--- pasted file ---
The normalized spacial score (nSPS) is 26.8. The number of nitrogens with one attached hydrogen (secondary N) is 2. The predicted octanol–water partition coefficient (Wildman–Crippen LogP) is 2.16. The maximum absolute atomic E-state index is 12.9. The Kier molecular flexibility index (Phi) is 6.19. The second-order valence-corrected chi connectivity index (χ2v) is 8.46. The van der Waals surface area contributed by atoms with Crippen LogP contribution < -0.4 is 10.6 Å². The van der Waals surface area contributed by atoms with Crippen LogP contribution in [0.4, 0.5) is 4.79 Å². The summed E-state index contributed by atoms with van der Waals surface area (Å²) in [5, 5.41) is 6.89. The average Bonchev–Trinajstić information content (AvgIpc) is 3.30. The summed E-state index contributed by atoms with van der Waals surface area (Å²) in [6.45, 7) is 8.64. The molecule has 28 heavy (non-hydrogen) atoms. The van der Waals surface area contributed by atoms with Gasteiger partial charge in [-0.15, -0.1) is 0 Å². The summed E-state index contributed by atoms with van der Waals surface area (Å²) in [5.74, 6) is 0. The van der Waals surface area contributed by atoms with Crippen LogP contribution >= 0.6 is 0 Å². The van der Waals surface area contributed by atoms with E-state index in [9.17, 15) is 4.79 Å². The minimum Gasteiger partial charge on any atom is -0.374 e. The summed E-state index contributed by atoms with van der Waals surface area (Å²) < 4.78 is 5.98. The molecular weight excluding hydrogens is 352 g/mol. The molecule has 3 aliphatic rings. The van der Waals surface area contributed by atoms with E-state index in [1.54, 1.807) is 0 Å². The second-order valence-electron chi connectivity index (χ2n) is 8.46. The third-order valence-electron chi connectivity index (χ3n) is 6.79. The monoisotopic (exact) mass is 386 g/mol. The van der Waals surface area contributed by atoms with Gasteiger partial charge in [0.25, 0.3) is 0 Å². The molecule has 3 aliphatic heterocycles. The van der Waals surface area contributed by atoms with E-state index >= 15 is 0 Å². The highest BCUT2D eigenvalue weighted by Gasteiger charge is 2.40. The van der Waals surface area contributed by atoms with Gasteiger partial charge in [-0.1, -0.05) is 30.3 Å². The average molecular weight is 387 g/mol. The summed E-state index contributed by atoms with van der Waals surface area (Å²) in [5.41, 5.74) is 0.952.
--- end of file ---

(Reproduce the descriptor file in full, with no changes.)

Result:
The normalized spacial score (nSPS) is 26.8. The number of nitrogens with one attached hydrogen (secondary N) is 2. The predicted octanol–water partition coefficient (Wildman–Crippen LogP) is 2.16. The maximum absolute atomic E-state index is 12.9. The Kier molecular flexibility index (Phi) is 6.19. The second-order valence-corrected chi connectivity index (χ2v) is 8.46. The van der Waals surface area contributed by atoms with Crippen LogP contribution < -0.4 is 10.6 Å². The van der Waals surface area contributed by atoms with Crippen LogP contribution in [0.4, 0.5) is 4.79 Å². The summed E-state index contributed by atoms with van der Waals surface area (Å²) in [5, 5.41) is 6.89. The average Bonchev–Trinajstić information content (AvgIpc) is 3.30. The summed E-state index contributed by atoms with van der Waals surface area (Å²) in [6.45, 7) is 8.64. The molecule has 28 heavy (non-hydrogen) atoms. The van der Waals surface area contributed by atoms with Gasteiger partial charge in [-0.15, -0.1) is 0 Å². The summed E-state index contributed by atoms with van der Waals surface area (Å²) in [5.74, 6) is 0. The van der Waals surface area contributed by atoms with Crippen LogP contribution >= 0.6 is 0 Å². The van der Waals surface area contributed by atoms with E-state index in [9.17, 15) is 4.79 Å². The minimum Gasteiger partial charge on any atom is -0.374 e. The summed E-state index contributed by atoms with van der Waals surface area (Å²) < 4.78 is 5.98. The molecular weight excluding hydrogens is 352 g/mol. The molecule has 3 aliphatic rings. The van der Waals surface area contributed by atoms with E-state index in [1.54, 1.807) is 0 Å². The second-order valence-electron chi connectivity index (χ2n) is 8.46. The third-order valence-electron chi connectivity index (χ3n) is 6.79. The monoisotopic (exact) mass is 386 g/mol. The van der Waals surface area contributed by atoms with Gasteiger partial charge in [0.25, 0.3) is 0 Å². The molecule has 3 aliphatic heterocycles. The van der Waals surface area contributed by atoms with E-state index >= 15 is 0 Å². The highest BCUT2D eigenvalue weighted by Gasteiger charge is 2.40. The van der Waals surface area contributed by atoms with Gasteiger partial charge in [-0.1, -0.05) is 30.3 Å². The average molecular weight is 387 g/mol. The summed E-state index contributed by atoms with van der Waals surface area (Å²) in [5.41, 5.74) is 0.952.